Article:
Mykel Dodson ’10 provides firsthand account of Brussels terrorist attack
The Elon alumnus was riding the subway just one Metro stop away from the Maelbeek station when the blast occurred on March 22.
Elon graduate Mykel Dodson was at the Brussels Schuman railway station about 9 a.m. when the terrorist bomb detonated at the neighboring Maelbeek station about 100 yards away. The power went out for a bit, the doors to the car opened and police told Dodson and his fellow passengers they had to leave the station.
“I think most people thought it was precautionary because of the previous attacks at the airport … but as they were ushering people up the stairs and out of the station, it became more real, and once we arrived at the street it was pretty hectic,” Dodson said. “We were walked right past Maelbeek Station and that’s where you saw a lot of things that you kind of wished you didn’t see.”
Dodson said the response to the attack was very controlled and there was no panic as first responders and volunteers helped the victims. He kept walking and spent the next hour getting to his apartment. During that time, he said the city was eerily quiet and he was sometimes the only person on the street in parts of Brussels that are normally bustling with activity.
In reflecting on what had happened, he said his experience in being so close to the explosion was very real, “but at the same time, you don’t really realize how much of a difference a minute could have made.”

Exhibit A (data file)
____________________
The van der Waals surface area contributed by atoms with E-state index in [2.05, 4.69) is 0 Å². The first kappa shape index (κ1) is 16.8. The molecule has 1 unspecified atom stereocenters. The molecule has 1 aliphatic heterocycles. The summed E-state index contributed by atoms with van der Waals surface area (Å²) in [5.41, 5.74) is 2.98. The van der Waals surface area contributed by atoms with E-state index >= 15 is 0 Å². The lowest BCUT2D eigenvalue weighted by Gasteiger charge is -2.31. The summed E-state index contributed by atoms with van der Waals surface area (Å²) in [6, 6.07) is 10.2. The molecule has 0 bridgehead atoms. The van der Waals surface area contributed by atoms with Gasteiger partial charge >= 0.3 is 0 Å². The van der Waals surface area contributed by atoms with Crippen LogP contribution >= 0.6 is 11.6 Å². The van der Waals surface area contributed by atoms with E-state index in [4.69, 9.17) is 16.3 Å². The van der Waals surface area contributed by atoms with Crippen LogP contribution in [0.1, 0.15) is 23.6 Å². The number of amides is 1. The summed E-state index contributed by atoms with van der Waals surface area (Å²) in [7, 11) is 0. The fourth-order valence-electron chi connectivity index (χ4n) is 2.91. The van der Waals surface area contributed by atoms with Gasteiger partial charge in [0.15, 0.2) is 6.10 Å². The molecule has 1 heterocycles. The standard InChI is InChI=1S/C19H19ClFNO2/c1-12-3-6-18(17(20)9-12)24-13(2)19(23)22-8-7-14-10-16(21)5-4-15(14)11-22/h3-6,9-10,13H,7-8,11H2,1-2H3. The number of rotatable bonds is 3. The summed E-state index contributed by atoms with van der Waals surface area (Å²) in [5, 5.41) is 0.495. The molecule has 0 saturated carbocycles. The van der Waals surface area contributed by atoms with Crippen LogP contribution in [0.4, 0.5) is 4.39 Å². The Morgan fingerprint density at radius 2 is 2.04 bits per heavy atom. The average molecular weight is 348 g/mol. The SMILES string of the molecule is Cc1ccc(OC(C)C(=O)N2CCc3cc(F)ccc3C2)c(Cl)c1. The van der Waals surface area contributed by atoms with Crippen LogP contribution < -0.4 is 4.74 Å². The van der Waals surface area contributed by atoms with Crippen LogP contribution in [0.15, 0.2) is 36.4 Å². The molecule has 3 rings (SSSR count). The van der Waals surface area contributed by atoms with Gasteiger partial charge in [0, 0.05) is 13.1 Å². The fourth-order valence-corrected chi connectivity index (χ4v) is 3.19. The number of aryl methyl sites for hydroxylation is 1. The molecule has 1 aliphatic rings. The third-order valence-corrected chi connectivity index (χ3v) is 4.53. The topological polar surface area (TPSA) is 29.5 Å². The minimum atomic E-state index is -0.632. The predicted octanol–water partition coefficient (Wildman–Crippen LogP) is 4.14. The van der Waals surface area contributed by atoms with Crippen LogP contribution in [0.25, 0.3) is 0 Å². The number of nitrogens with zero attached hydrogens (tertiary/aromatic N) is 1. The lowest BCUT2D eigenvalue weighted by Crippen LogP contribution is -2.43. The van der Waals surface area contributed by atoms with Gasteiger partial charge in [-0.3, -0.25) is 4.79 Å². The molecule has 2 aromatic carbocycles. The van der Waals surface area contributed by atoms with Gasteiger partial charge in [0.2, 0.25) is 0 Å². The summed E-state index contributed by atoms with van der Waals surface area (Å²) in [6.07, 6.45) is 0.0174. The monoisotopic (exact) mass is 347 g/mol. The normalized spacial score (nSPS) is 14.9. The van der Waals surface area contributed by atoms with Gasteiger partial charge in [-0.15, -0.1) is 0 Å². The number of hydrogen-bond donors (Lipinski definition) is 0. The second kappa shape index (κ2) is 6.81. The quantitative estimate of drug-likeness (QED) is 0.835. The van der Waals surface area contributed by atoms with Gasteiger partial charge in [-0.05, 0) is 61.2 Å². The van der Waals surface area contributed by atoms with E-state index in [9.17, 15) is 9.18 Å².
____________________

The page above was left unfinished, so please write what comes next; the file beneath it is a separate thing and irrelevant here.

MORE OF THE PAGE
Dodson said there had been talk of an imminent terrorist attack in Brussels because of the importance of the city in European affairs. But while people in the city weren’t totally surprised at the incident, they were still experiencing shock and disbelief today.
Dodson has praise for the strength of the city and says its citizens are very resilient. People opened their doors to people who were not able to get back home and were doing their best to help one another. “I think we learned a little bit from Paris, since they’re just an hour down the road. It’s going to be a very interesting next few days with all the heightened security.”
Dodson says the fact that terrorists have been able to “hide in plain sight” in Belgium is a hot topic of discussion. There has been talk of changes in surveillance laws and other stronger security measures. “But it’s not so easy in Europe because a lot of the countries really value citizen rights, and they know that these are isolated incidents with really terrible people, and I don’t think they would like their city turned into a police state.”
Dodson is currently a graduate student studying new media at Vrije Universiteit, the Dutch university in Brussels. He arrived in the city last August. In the aftermath of the attacks, he provided these reflections for the members of the Elon community:
“When things like this happen, make sure to keep an open mind … I think it’s important for people to get out of their comfort zone and learn about people, learn about cultures and hopefully make a difference at the grassroots level. There are definitely places that you might put on ‘no fly’ or ‘no visit’ lists, but being scared and being a recluse is definitely not the direction that people should go, especially in a place like Belgium, and Brussels in particular. It’s a really beautiful town with really nice, really super dynamic people. So to my Elon family all around the world, I would just (say) get into your communities, learn about the people and make a difference.”